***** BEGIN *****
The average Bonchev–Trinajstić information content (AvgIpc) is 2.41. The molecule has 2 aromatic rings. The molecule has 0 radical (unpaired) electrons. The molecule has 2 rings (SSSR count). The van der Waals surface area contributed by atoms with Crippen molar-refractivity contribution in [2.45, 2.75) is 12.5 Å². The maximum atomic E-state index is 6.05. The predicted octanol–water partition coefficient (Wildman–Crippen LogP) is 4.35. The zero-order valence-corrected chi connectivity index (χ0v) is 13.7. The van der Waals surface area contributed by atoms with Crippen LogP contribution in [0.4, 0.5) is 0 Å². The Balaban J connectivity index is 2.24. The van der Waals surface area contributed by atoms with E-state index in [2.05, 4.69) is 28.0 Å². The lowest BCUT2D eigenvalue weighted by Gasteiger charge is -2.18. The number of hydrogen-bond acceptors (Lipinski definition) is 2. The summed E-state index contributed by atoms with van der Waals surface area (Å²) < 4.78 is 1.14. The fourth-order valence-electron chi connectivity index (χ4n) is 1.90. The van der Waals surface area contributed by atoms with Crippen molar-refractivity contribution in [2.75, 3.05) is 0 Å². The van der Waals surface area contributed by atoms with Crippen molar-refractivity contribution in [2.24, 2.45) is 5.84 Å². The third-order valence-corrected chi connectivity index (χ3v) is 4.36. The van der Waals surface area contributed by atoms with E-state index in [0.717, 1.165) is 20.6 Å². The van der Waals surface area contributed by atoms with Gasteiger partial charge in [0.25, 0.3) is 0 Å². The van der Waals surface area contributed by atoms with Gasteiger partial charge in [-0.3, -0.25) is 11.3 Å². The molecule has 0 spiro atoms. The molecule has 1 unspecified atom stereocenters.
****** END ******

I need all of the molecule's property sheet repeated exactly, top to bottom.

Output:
The average Bonchev–Trinajstić information content (AvgIpc) is 2.41. The molecule has 2 aromatic rings. The molecule has 0 radical (unpaired) electrons. The molecule has 2 rings (SSSR count). The van der Waals surface area contributed by atoms with Crippen molar-refractivity contribution in [2.45, 2.75) is 12.5 Å². The maximum atomic E-state index is 6.05. The predicted octanol–water partition coefficient (Wildman–Crippen LogP) is 4.35. The zero-order valence-corrected chi connectivity index (χ0v) is 13.7. The van der Waals surface area contributed by atoms with Crippen LogP contribution in [0.4, 0.5) is 0 Å². The Balaban J connectivity index is 2.24. The van der Waals surface area contributed by atoms with E-state index in [2.05, 4.69) is 28.0 Å². The lowest BCUT2D eigenvalue weighted by Gasteiger charge is -2.18. The number of hydrogen-bond acceptors (Lipinski definition) is 2. The summed E-state index contributed by atoms with van der Waals surface area (Å²) < 4.78 is 1.14. The fourth-order valence-electron chi connectivity index (χ4n) is 1.90. The van der Waals surface area contributed by atoms with Crippen molar-refractivity contribution in [2.75, 3.05) is 0 Å². The van der Waals surface area contributed by atoms with Crippen molar-refractivity contribution in [2.24, 2.45) is 5.84 Å². The third-order valence-corrected chi connectivity index (χ3v) is 4.36. The van der Waals surface area contributed by atoms with E-state index in [0.717, 1.165) is 20.6 Å². The van der Waals surface area contributed by atoms with Gasteiger partial charge in [0.25, 0.3) is 0 Å². The van der Waals surface area contributed by atoms with Gasteiger partial charge in [-0.3, -0.25) is 11.3 Å². The molecule has 0 spiro atoms. The molecule has 1 unspecified atom stereocenters.